If you worry that you or someone you love will get heart disease or even have a heart attack, it’s understandable.
Heart disease is the leading cause of death for men and women in the United States, according to the National Heart, Lung, and Blood Institute (NHLBI).
Research shows you can lower your risk, particularly if you team up with family, friends or co-workers. This kind of social support may be the key to your success.
To mark American Heart Month in February, NHLBI, one of the National Institutes of Health, is inviting people across the country to team up and join #OurHearts, a national heart health initiative that encourages people to improve heart health together.
“Studies show that having positive, close relationships and feeling connected to others benefits overall health, blood pressure, weight and more,” says NHLBI’s Dr. David Goff, director of cardiovascular sciences.
Consider these five tips that can help lower your risk of heart disease:
Solution: Move more throughout your day. Aim for at least 150 minutes each week of physical activity. Build up to activity that gets your heart beating faster and leaves you a little breathless. If you’re busy, try breaking your daily activity into 10-minute chunks.
Stay motivated: Make walking dates. Join a pickup soccer or basketball game. Join a fitness class with your neighbor. Grab a loved one and dance in your kitchen.
Solution: Consider an option like NHLBI’s Dietary Approaches to Stop Hypertension (DASH) eating plan, which is free and scientifically proven to lower high blood pressure and improve cholesterol levels.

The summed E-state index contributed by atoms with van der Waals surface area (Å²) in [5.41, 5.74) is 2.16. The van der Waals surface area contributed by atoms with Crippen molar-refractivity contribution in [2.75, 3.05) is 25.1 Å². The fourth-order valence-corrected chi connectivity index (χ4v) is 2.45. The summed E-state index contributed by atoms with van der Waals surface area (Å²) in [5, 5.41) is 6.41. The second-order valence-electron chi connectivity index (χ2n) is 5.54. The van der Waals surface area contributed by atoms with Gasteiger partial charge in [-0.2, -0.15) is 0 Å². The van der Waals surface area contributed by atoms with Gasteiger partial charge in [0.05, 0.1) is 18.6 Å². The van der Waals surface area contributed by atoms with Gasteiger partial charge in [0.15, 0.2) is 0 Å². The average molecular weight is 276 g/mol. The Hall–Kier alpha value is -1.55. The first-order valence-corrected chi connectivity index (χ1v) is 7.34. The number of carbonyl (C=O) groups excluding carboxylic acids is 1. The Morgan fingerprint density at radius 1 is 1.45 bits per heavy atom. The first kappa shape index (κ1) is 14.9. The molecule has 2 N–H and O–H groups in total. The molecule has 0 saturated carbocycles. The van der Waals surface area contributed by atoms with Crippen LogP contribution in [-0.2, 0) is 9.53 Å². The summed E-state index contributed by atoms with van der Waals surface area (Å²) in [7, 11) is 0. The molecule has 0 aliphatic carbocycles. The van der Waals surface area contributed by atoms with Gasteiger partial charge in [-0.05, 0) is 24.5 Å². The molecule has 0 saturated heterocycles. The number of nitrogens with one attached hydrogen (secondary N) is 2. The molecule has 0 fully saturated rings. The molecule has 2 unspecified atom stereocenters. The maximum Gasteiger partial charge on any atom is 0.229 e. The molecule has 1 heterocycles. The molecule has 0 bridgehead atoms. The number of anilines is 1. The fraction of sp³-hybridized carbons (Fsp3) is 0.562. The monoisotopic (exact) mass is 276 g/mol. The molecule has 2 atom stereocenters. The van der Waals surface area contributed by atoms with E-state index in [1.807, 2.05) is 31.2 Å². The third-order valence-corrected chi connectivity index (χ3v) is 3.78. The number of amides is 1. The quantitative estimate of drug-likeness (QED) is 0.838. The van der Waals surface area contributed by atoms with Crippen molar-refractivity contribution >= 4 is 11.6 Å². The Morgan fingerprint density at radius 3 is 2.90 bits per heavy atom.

Stay motivated: Invite friends to cook up heart-healthy recipes together. Start a lunch club at work and trade recipe ideas.
Risk: Smoking, even occasionally
Solution: Quitting can be beneficial to your overall health, even if you’ve smoked for years. Set a quit date and let those close to you know. If you’ve tried quitting in the past, consider what helped and what made it harder.
Stay motivated: Ask your family and friends for support or join a support group. Find resources and connect with a trained counselor at 1-800-QUIT-NOW or smokefree.gov.
Risk: Inadequate or poor-quality sleep
Solution: Sleeping 7-8 hours each night helps improve heart health. Try going to bed and waking up at the same time each day. Getting a 30-minute daily dose of sunlight may also improve sleep.
Stay motivated: Resist that late afternoon nap. Turn off all screens at a set time nightly. Relax by listening to music, reading or taking a bath.
Risk: Uncontrolled stress
Solution: To help manage stress, try relaxation therapy and increase physical activity. Talk to a qualified mental health provider or someone you trust. De-stressing may also help improve sleep.
Learn about heart health and heart-healthy activities in your community at nhlbi.nih.gov/ourhearts. Use #OurHearts on social media to share how you and your friends, colleagues or family members are being heart healthy together.
SOURCE: National Heart, Lung and Blood Institute